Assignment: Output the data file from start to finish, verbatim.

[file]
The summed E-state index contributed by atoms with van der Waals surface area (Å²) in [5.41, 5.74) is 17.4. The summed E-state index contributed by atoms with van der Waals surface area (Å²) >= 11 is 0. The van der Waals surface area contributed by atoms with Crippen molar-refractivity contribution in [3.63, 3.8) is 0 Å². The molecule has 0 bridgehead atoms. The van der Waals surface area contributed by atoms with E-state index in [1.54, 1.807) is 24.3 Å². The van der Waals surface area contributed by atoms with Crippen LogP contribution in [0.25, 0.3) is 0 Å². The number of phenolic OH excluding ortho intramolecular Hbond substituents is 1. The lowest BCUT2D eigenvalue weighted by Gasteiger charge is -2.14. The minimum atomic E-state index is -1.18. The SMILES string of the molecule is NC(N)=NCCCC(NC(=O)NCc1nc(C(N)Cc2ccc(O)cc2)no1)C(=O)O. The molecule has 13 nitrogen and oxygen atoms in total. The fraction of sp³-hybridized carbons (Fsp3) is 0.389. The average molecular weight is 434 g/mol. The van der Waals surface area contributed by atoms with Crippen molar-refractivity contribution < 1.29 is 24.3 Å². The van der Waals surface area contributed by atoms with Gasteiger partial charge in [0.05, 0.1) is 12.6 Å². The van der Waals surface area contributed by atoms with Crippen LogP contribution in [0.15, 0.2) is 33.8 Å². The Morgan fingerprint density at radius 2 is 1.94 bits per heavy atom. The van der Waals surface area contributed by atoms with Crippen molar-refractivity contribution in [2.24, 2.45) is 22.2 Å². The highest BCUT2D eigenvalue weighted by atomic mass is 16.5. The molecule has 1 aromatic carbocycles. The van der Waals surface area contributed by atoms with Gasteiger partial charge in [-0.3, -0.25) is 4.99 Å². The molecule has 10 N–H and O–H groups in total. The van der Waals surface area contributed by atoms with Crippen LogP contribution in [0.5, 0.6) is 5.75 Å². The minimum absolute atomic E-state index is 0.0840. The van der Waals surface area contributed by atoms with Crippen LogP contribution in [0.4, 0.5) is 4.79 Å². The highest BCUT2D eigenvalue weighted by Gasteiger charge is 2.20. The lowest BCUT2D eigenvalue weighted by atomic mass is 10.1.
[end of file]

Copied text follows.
The summed E-state index contributed by atoms with van der Waals surface area (Å²) in [5.41, 5.74) is 17.4. The summed E-state index contributed by atoms with van der Waals surface area (Å²) >= 11 is 0. The van der Waals surface area contributed by atoms with Crippen molar-refractivity contribution in [3.63, 3.8) is 0 Å². The molecule has 0 bridgehead atoms. The van der Waals surface area contributed by atoms with E-state index in [1.54, 1.807) is 24.3 Å². The van der Waals surface area contributed by atoms with Crippen LogP contribution in [0.25, 0.3) is 0 Å². The number of phenolic OH excluding ortho intramolecular Hbond substituents is 1. The lowest BCUT2D eigenvalue weighted by Gasteiger charge is -2.14. The minimum atomic E-state index is -1.18. The SMILES string of the molecule is NC(N)=NCCCC(NC(=O)NCc1nc(C(N)Cc2ccc(O)cc2)no1)C(=O)O. The molecule has 13 nitrogen and oxygen atoms in total. The fraction of sp³-hybridized carbons (Fsp3) is 0.389. The average molecular weight is 434 g/mol. The van der Waals surface area contributed by atoms with Crippen molar-refractivity contribution < 1.29 is 24.3 Å². The van der Waals surface area contributed by atoms with Gasteiger partial charge in [0.05, 0.1) is 12.6 Å². The van der Waals surface area contributed by atoms with Crippen LogP contribution in [0.15, 0.2) is 33.8 Å². The Morgan fingerprint density at radius 2 is 1.94 bits per heavy atom. The van der Waals surface area contributed by atoms with Crippen molar-refractivity contribution in [2.24, 2.45) is 22.2 Å². The highest BCUT2D eigenvalue weighted by atomic mass is 16.5. The molecule has 1 aromatic carbocycles. The van der Waals surface area contributed by atoms with Gasteiger partial charge in [-0.3, -0.25) is 4.99 Å². The molecule has 10 N–H and O–H groups in total. The van der Waals surface area contributed by atoms with Crippen LogP contribution in [0.5, 0.6) is 5.75 Å². The minimum absolute atomic E-state index is 0.0840. The van der Waals surface area contributed by atoms with Crippen LogP contribution in [0.4, 0.5) is 4.79 Å². The highest BCUT2D eigenvalue weighted by Gasteiger charge is 2.20. The lowest BCUT2D eigenvalue weighted by atomic mass is 10.1.